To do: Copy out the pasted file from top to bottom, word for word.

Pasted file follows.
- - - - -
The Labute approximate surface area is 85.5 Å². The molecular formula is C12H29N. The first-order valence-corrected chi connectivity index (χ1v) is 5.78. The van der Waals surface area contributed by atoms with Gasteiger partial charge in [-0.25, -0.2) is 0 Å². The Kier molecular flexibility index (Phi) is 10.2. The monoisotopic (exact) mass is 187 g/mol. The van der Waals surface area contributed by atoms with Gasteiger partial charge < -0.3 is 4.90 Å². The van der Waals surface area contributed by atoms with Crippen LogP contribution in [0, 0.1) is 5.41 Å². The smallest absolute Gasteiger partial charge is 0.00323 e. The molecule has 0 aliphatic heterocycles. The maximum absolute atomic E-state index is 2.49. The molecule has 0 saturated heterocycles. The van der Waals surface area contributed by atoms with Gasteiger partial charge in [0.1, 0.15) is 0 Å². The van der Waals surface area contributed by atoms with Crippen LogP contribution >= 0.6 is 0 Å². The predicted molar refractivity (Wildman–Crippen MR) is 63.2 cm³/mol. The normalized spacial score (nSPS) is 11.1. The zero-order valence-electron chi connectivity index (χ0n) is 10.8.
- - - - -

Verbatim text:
The Labute approximate surface area is 85.5 Å². The molecular formula is C12H29N. The first-order valence-corrected chi connectivity index (χ1v) is 5.78. The van der Waals surface area contributed by atoms with Gasteiger partial charge in [-0.25, -0.2) is 0 Å². The Kier molecular flexibility index (Phi) is 10.2. The monoisotopic (exact) mass is 187 g/mol. The van der Waals surface area contributed by atoms with Gasteiger partial charge < -0.3 is 4.90 Å². The van der Waals surface area contributed by atoms with Crippen LogP contribution in [0, 0.1) is 5.41 Å². The smallest absolute Gasteiger partial charge is 0.00323 e. The molecule has 0 aliphatic heterocycles. The maximum absolute atomic E-state index is 2.49. The molecule has 0 saturated heterocycles. The van der Waals surface area contributed by atoms with Gasteiger partial charge in [0.1, 0.15) is 0 Å². The van der Waals surface area contributed by atoms with Crippen LogP contribution >= 0.6 is 0 Å². The predicted molar refractivity (Wildman–Crippen MR) is 63.2 cm³/mol. The normalized spacial score (nSPS) is 11.1. The zero-order valence-electron chi connectivity index (χ0n) is 10.8.